Skip to content

    Colorectal Cancer Health Center

    Font Size

    Colon Cancer Treatment (PDQ®): Treatment - Health Professional Information [NCI] - Changes to This Summary (06 / 05 / 2014)

    The PDQ cancer information summaries are reviewed regularly and updated as new information becomes available. This section describes the latest changes made to this summary as of the date above.

    General Information About Colon Cancer

    Recommended Related to Colorectal Cancer

    Lynch Syndrome: Get the Facts

    Lynch syndrome is a genetic condition that makes people more likely to develop certain cancers. People who have it also have about a 50% to 80% chance of getting colorectal cancer by age 70. They’re also at risk for cancers of the uterus, ovaries, and stomach. And they tend to get cancer at younger ages than other people, often in their 30s and 40s. Lynch syndrome is sometimes called hereditary non-polyposis colorectal cancer (HNPCC), Muir-Torre syndrome, and Turcot syndrome.

    Read the Lynch Syndrome: Get the Facts article > >

    Updated statistics with estimated new cases and deaths for 2014 (cited American Cancer Society as reference 1).

    Added text to state that limited data and no level 1 evidence are available to guide patients and physicians about surveillance and management of patients after surgical resection and adjuvant therapy. The American Society of Clinical Oncology and the National Comprehensive Cancer Network recommend specific surveillance and follow-up strategies (cited Meyerhardt et al. and Benson et al. as references 25 and 26, respectively).

    Revised text to state that to date, no large-scale randomized trials have documented an overall survival (OS) benefit for standard, postoperative monitoring program.

    Added Factors Associated with Recurrence as a new subsection.

    Stage IV and Recurrent Colon Cancer Treatment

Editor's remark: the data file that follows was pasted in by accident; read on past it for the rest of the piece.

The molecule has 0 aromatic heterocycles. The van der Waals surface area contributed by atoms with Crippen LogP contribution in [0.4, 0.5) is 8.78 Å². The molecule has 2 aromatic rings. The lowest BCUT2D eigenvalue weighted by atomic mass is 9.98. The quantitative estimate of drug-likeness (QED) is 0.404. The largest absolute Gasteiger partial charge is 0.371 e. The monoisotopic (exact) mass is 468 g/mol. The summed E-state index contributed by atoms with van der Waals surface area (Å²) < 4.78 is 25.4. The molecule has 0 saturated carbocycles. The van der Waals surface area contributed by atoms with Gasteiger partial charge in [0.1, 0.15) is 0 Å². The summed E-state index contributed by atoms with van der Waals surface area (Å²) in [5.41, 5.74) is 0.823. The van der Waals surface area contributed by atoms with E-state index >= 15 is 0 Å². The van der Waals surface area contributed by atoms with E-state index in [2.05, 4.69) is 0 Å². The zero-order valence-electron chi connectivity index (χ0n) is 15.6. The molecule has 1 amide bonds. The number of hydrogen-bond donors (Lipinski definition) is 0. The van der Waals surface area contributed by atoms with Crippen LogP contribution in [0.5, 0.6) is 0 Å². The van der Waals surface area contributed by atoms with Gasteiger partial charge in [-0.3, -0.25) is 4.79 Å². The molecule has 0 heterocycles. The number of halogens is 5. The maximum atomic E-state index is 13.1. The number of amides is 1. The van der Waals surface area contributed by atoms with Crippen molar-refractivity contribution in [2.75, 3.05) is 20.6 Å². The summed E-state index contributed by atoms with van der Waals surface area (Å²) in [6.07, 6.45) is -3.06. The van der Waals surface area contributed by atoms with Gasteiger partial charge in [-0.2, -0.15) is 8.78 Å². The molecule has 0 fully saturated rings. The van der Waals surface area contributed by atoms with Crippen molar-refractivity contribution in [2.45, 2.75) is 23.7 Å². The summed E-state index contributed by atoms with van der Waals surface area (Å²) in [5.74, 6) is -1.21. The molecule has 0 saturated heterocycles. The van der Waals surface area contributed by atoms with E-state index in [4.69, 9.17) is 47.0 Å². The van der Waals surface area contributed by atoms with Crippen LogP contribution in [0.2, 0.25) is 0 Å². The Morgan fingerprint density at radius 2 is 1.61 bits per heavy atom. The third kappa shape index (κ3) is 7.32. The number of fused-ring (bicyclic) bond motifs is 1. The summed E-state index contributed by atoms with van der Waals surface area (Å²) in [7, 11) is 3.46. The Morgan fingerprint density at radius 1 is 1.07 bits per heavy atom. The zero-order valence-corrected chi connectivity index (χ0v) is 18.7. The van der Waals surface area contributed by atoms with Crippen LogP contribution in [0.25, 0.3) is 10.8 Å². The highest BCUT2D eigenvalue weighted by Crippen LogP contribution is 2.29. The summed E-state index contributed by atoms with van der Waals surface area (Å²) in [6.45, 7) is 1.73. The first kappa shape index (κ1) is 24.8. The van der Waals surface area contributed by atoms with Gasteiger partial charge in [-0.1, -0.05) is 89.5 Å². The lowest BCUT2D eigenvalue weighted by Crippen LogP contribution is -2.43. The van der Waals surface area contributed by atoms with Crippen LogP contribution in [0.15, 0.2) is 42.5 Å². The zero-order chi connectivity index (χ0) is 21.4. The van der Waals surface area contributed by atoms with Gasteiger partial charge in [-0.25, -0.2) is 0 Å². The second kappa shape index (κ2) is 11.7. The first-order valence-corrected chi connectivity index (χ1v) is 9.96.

Revised text of subsection title to read Neoadjuvant chemotherapy for unresectable liver metastases.

    Added text to state that there is no consensus on the best regimen to use to convert unresectable isolated liver metastases to resectable liver metastases.

    Revised text of subsection title to read Adjuvant or neoadjuvant chemotherapy for resectable liver metastases.

    Revised Adjuvant or neoadjuvant chemotherapy for resectable liver metastases subsection.

    Added text to provide evidence about intra-arterial chemotherapy after liver resection and included statistics related to two trials that evaluated hepatic arterial floxuridine in the adjuvant setting after liver resection (cited 1999 Kemeny et al. as reference 43 and level of evidence IiiA and 2002 Kemeny as reference 44).

    Added text to state that further studies are required to evaluate this treatment approach and to determine whether more effective systemic combination chemotherapy alone may provide similar results compared with hepatic intra-arterial therapy plus systemic treatment.

    Added text to include regorafenib to list of nine active and approved drugs for patients with metastatic colorectal cancer.

    Revised text to state that before the availability of cetuximab, panitumumab, bevacizumab, and aflibercept as second-line therapy, second-line chemotherapy with irinotecan in patients treated with 5-FU/LV as first-line therapy demonstrated improved OS when compared with either infusional 5-FU or supportive care.

    1 | 2
    Next Article:

    Today on WebMD

    Colorectal cancer cells
    The right diagnosis is the most important factor.
    man with a doctor
    Our health check will steer you in the right direction.
    sauteed cherry tomatoes
    Fight cancer one plate at a time.
    bladder cancer x-ray
    Do you know the warning signs?
    Colon vs Rectal Cancer
    New Colorectal Treatments
    can lack of sleep affect your immune system
    Cancer Facts Quiz
    Virtual Colonoscopy
    Picture of the Colon
    Vitamin D